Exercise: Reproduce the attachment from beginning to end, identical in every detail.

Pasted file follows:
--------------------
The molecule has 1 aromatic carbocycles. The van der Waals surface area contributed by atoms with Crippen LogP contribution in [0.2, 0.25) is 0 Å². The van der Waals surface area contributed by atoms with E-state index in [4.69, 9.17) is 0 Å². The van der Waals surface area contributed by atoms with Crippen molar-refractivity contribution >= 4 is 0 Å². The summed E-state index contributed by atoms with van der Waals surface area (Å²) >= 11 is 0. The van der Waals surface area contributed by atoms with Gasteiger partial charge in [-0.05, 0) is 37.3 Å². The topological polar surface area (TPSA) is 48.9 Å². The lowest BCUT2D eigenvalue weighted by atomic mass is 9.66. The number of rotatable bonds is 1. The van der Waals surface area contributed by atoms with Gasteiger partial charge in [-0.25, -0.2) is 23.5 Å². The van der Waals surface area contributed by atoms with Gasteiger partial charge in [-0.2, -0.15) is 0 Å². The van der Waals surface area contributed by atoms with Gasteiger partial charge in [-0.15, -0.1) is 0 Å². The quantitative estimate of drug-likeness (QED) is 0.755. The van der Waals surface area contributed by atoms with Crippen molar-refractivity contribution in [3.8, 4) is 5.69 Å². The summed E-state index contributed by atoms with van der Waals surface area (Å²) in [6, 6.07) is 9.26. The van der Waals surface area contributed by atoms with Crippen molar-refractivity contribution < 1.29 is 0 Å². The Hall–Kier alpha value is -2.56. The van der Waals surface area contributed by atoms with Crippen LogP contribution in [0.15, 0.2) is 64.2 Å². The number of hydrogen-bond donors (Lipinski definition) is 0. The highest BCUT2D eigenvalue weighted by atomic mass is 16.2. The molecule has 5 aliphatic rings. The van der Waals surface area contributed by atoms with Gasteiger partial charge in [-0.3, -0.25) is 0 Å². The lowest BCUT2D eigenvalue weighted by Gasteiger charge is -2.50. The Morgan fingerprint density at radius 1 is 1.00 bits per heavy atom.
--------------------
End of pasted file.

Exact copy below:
The molecule has 1 aromatic carbocycles. The van der Waals surface area contributed by atoms with Crippen LogP contribution in [0.2, 0.25) is 0 Å². The van der Waals surface area contributed by atoms with E-state index in [4.69, 9.17) is 0 Å². The van der Waals surface area contributed by atoms with Crippen molar-refractivity contribution >= 4 is 0 Å². The summed E-state index contributed by atoms with van der Waals surface area (Å²) >= 11 is 0. The van der Waals surface area contributed by atoms with Gasteiger partial charge in [-0.05, 0) is 37.3 Å². The topological polar surface area (TPSA) is 48.9 Å². The lowest BCUT2D eigenvalue weighted by atomic mass is 9.66. The number of rotatable bonds is 1. The van der Waals surface area contributed by atoms with Gasteiger partial charge in [-0.25, -0.2) is 23.5 Å². The van der Waals surface area contributed by atoms with Gasteiger partial charge in [-0.2, -0.15) is 0 Å². The van der Waals surface area contributed by atoms with Gasteiger partial charge in [-0.15, -0.1) is 0 Å². The quantitative estimate of drug-likeness (QED) is 0.755. The van der Waals surface area contributed by atoms with Crippen molar-refractivity contribution in [3.8, 4) is 5.69 Å². The summed E-state index contributed by atoms with van der Waals surface area (Å²) in [6, 6.07) is 9.26. The van der Waals surface area contributed by atoms with Crippen molar-refractivity contribution < 1.29 is 0 Å². The Hall–Kier alpha value is -2.56. The van der Waals surface area contributed by atoms with Crippen LogP contribution in [0.15, 0.2) is 64.2 Å². The number of hydrogen-bond donors (Lipinski definition) is 0. The highest BCUT2D eigenvalue weighted by atomic mass is 16.2. The molecule has 5 aliphatic rings. The van der Waals surface area contributed by atoms with Gasteiger partial charge in [-0.3, -0.25) is 0 Å². The lowest BCUT2D eigenvalue weighted by Gasteiger charge is -2.50. The Morgan fingerprint density at radius 1 is 1.00 bits per heavy atom.